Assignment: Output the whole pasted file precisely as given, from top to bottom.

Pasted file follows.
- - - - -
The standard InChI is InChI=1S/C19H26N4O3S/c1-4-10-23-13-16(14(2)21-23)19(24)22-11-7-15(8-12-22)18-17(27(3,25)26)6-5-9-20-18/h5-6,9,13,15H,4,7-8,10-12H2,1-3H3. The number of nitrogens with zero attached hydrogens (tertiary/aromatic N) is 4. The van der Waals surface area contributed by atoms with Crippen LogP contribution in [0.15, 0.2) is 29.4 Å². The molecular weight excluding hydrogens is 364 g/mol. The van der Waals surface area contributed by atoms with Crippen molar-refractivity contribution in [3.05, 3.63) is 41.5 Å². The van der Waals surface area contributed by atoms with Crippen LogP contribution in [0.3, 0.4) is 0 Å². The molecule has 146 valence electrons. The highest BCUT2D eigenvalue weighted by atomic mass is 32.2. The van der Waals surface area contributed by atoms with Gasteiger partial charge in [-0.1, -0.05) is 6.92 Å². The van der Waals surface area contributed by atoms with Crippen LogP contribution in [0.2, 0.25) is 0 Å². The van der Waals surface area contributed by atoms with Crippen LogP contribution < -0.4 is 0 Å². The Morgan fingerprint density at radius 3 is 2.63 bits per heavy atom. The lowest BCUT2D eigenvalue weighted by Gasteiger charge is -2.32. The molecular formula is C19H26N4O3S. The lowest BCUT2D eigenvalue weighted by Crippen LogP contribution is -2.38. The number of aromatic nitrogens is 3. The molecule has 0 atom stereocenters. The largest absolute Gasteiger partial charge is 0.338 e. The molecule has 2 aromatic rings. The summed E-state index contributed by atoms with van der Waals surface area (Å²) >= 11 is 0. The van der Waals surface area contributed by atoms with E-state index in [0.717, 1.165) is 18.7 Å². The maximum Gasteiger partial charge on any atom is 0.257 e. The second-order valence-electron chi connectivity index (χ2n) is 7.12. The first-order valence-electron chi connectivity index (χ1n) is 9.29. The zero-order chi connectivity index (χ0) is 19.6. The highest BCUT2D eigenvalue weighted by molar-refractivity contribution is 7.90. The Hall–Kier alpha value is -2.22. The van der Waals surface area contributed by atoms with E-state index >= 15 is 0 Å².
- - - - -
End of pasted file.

The standard InChI is InChI=1S/C19H26N4O3S/c1-4-10-23-13-16(14(2)21-23)19(24)22-11-7-15(8-12-22)18-17(27(3,25)26)6-5-9-20-18/h5-6,9,13,15H,4,7-8,10-12H2,1-3H3. The number of nitrogens with zero attached hydrogens (tertiary/aromatic N) is 4. The van der Waals surface area contributed by atoms with Crippen LogP contribution in [0.15, 0.2) is 29.4 Å². The molecular weight excluding hydrogens is 364 g/mol. The van der Waals surface area contributed by atoms with Crippen molar-refractivity contribution in [3.05, 3.63) is 41.5 Å². The van der Waals surface area contributed by atoms with Crippen LogP contribution in [0.3, 0.4) is 0 Å². The molecule has 146 valence electrons. The highest BCUT2D eigenvalue weighted by atomic mass is 32.2. The van der Waals surface area contributed by atoms with Gasteiger partial charge in [-0.1, -0.05) is 6.92 Å². The van der Waals surface area contributed by atoms with Crippen LogP contribution in [0.2, 0.25) is 0 Å². The van der Waals surface area contributed by atoms with Crippen LogP contribution < -0.4 is 0 Å². The Morgan fingerprint density at radius 3 is 2.63 bits per heavy atom. The lowest BCUT2D eigenvalue weighted by Gasteiger charge is -2.32. The molecular formula is C19H26N4O3S. The lowest BCUT2D eigenvalue weighted by Crippen LogP contribution is -2.38. The number of aromatic nitrogens is 3. The molecule has 0 atom stereocenters. The largest absolute Gasteiger partial charge is 0.338 e. The molecule has 2 aromatic rings. The summed E-state index contributed by atoms with van der Waals surface area (Å²) >= 11 is 0. The van der Waals surface area contributed by atoms with E-state index in [0.717, 1.165) is 18.7 Å². The maximum Gasteiger partial charge on any atom is 0.257 e. The second-order valence-electron chi connectivity index (χ2n) is 7.12. The first-order valence-electron chi connectivity index (χ1n) is 9.29. The zero-order chi connectivity index (χ0) is 19.6. The highest BCUT2D eigenvalue weighted by molar-refractivity contribution is 7.90. The Hall–Kier alpha value is -2.22. The van der Waals surface area contributed by atoms with E-state index >= 15 is 0 Å².